47. During 1996, the schedules for the reduction of tariffs over 5–7 years were finalized, and a number of tariffs on commodities that were either not produced in South Africa or which were imported inputs were abolished. Overall, the import weighted average tariff rate fell from 11 percent in 1995 to 10 percent in 1996, but the reduction in tariffs on inputs ahead of those on final goods resulted in an increase in effective protection, which raised the existing biases against exports, labor absorption, and growth. Finally, the three-year process leading to the elimination of the primary export subsidy, GEIS, initiated in 1995, was brought to an end with the abolition of the export subsidy program to take effect from mid-1997, six months ahead of the original schedule.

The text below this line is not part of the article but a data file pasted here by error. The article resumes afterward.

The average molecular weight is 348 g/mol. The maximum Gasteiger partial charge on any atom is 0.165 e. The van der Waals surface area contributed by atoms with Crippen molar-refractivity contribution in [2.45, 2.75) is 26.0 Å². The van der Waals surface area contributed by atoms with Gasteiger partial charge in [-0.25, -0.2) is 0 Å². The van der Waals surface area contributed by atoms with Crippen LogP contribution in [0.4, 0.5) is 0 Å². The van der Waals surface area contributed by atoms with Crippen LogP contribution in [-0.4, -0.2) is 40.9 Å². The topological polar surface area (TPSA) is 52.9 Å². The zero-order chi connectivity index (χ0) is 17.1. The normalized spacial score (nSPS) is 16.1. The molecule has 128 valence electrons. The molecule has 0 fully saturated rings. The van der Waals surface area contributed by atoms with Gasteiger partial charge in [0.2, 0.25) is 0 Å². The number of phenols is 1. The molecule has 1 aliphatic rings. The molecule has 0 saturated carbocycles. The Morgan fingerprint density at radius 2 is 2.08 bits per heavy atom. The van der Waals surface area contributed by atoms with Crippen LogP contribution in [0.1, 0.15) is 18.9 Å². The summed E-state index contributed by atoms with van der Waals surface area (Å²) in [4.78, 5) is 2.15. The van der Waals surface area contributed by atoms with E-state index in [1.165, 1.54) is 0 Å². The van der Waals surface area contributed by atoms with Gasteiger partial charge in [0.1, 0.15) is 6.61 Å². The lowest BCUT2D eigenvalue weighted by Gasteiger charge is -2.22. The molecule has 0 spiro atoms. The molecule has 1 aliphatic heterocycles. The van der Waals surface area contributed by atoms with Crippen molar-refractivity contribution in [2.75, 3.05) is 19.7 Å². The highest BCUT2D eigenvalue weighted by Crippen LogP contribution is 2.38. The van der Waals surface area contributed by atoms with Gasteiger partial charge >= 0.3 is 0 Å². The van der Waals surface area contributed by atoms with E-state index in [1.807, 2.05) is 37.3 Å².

48. Negotiations on regional free trade agreements with the South. African Development Community (SADC) 14 and the European Union (EU) continued during 1996. SADC was originally established in 1980; its agenda was refocused in 1992 toward deepening economic integration, including in monetary and fiscal policies, exchange rate and trade regime, and mobility of capital and labor. The Trade Facilitation Protocol, drafted in February 1996, envisages a Free Trade Agreement (FTA) among SADC member countries with reciprocal tariff reductions. The proposed FTA would be phased-in over an eight-year period, and South Africa was considering accelerating the elimination of tariffs on imports from SADC before the reciprocal SADC tariffs on South African exports were eliminated under the FTA. The review of the revenue-sharing formula for the Southern African Custom Union (SACU) is nearly completed;15 it aims at helping avoid sharp reductions in South Africa’s transfers to the other members as a result of its unilateral tariff reduction.